Our next trip is going to be April 16-22. We have four months to raise the money and sign up the volunteers to join us on our return to Santo Domingo. We’re also in the process of setting up the Nick Fagnano Foundation but in the meantime, Wilshire Sports, Nick’s former neighborhood baseball organization is allowing us to use their 501 C3 to provide tax deductible status to all donations made in Nick’s name which will be earmarked for the Tia Tatiana school project.
Like early explorers who sought the riches of the lands they discovered; we, too, made this journey to find a new way to enrich our lives. What we take back with us are treasures in the form of smiles and gratitude from the people and children that we’ve met. We thank Nick for leading us here and filling our hearts with a new sense of purpose where there is still a very large hole that will never completely close. We invite you to join us on this journey whether it be with your well-wishes and prayers or any other way you’d like to come aboard.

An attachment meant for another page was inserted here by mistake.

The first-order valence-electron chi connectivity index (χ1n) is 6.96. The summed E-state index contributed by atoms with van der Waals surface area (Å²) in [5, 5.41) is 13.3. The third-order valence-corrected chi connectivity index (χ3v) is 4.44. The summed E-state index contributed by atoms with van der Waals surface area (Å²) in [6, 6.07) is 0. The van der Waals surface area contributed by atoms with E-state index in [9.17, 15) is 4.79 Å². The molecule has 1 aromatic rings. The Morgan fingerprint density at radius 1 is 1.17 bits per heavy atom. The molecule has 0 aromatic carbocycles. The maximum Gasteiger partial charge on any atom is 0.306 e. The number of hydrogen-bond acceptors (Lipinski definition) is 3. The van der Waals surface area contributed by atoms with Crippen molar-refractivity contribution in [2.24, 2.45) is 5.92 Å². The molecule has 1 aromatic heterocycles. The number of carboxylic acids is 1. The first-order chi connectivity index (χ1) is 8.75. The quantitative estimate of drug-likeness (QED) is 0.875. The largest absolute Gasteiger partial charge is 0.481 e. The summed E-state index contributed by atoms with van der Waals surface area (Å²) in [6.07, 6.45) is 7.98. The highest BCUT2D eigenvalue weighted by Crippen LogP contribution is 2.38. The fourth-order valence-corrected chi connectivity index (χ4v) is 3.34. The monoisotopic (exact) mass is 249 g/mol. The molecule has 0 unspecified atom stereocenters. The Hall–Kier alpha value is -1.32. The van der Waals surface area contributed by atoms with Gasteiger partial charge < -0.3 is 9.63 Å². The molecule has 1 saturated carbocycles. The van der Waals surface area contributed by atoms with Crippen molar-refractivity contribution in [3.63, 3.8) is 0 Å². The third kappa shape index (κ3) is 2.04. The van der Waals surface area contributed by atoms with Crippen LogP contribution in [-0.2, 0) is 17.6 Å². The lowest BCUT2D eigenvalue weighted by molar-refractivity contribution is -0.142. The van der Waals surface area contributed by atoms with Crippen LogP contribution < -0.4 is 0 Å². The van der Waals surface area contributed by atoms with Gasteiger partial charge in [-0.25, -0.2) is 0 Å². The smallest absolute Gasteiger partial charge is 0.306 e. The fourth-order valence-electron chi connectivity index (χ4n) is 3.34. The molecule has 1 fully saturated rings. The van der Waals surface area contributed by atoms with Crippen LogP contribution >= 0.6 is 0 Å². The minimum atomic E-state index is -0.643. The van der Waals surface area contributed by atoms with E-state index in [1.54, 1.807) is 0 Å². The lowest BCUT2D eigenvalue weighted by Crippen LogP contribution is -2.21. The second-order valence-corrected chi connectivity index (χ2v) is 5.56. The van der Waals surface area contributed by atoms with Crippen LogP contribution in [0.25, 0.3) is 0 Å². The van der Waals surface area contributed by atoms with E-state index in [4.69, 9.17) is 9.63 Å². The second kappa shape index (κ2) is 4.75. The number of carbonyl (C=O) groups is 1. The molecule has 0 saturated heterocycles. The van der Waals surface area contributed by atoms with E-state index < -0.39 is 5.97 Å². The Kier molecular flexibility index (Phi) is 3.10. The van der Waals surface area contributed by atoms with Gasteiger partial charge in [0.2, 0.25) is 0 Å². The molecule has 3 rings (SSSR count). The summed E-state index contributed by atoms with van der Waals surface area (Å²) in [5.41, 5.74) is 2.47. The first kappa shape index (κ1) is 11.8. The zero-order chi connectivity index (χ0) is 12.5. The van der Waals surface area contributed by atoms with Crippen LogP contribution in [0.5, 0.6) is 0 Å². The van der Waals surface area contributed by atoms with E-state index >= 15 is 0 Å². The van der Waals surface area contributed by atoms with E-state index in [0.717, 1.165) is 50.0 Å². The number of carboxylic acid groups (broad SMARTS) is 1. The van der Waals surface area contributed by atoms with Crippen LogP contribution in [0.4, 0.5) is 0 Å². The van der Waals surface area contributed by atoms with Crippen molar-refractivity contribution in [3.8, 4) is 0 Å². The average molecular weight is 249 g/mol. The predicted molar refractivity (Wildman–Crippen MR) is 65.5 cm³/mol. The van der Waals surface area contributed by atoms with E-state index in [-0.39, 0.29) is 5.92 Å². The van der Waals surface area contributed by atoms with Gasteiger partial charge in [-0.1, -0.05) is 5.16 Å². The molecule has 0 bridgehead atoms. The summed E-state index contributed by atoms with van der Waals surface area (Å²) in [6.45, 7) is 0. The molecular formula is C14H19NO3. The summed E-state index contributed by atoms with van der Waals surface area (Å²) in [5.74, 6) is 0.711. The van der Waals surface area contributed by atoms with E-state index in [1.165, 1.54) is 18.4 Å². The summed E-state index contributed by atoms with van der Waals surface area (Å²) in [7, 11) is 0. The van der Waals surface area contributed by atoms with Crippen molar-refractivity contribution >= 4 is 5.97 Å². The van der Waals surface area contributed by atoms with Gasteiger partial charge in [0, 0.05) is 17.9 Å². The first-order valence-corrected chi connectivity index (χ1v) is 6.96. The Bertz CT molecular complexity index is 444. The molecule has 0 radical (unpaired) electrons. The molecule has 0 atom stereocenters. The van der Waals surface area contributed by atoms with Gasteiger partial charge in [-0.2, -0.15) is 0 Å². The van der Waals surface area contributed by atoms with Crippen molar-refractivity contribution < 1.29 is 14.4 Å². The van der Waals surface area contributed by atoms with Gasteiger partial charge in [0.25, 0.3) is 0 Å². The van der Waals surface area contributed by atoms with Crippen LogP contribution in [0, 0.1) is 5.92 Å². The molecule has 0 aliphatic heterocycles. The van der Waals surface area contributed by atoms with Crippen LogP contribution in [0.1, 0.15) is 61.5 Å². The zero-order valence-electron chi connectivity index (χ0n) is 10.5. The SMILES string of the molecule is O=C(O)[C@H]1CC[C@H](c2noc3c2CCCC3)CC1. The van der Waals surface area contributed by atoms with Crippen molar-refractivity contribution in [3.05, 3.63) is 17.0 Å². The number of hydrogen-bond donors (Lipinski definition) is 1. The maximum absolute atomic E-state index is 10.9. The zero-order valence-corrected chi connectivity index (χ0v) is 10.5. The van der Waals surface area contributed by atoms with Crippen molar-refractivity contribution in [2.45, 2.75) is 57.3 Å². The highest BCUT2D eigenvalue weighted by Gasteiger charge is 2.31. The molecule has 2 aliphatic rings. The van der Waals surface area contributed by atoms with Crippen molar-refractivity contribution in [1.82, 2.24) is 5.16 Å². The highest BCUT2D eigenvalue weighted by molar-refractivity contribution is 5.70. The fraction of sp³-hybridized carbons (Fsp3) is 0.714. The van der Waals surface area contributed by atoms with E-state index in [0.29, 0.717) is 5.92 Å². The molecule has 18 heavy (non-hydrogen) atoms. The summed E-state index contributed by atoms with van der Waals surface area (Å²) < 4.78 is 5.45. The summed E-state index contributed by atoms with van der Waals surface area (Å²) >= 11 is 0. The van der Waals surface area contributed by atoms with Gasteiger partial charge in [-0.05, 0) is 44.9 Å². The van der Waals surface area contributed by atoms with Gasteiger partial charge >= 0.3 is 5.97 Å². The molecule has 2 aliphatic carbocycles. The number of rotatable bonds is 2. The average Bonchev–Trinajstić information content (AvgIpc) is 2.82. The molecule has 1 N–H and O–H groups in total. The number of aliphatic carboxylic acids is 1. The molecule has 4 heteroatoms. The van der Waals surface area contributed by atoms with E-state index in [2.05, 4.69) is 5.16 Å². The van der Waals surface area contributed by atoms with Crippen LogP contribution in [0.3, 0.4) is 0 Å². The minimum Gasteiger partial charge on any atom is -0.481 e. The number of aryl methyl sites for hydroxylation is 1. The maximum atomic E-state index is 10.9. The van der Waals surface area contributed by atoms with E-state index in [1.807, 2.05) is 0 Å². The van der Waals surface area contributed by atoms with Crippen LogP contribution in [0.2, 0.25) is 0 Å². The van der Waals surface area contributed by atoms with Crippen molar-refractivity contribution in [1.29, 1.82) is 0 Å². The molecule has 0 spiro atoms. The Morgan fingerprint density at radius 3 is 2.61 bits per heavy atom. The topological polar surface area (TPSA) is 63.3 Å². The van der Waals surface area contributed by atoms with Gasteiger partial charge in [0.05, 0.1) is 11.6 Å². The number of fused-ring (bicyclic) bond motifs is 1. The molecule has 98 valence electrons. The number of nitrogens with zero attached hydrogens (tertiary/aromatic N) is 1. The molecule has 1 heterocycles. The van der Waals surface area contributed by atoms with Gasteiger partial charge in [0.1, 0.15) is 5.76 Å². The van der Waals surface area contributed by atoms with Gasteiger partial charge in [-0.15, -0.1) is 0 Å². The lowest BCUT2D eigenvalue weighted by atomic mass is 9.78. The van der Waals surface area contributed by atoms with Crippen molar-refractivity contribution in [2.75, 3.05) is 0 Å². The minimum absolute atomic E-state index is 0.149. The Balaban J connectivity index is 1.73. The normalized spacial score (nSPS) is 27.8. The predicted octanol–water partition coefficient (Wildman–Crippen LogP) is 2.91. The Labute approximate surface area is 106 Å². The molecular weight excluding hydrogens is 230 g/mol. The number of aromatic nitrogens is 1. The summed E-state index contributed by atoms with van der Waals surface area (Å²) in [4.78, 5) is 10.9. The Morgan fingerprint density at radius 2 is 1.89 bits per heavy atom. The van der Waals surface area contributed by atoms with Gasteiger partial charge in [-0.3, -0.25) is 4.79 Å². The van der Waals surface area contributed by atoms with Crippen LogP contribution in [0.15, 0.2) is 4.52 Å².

Maybe some of us will be sitting here on April 16th, 2015 sharing stories and our first beer in six days (oh, did I forget to tell you that the mission house is dry?). We’ll be waiting for our flight to take us home after a week of impacting positive change throughout an entire community by making a difference at Tia Tatiana school.
A few weeks ago, the students at St. Brendan School in Hancock Park invited Jay & me to come to their assembly where they honored our son, Nick, (SBS class of 2008) who passed away on July 27th. The assembly was the kick off for their Crazy Day fundraising effort to assist the children of orphanages and poor schools in the Dominican Republic that we would be visiting in November in Nick’s honor .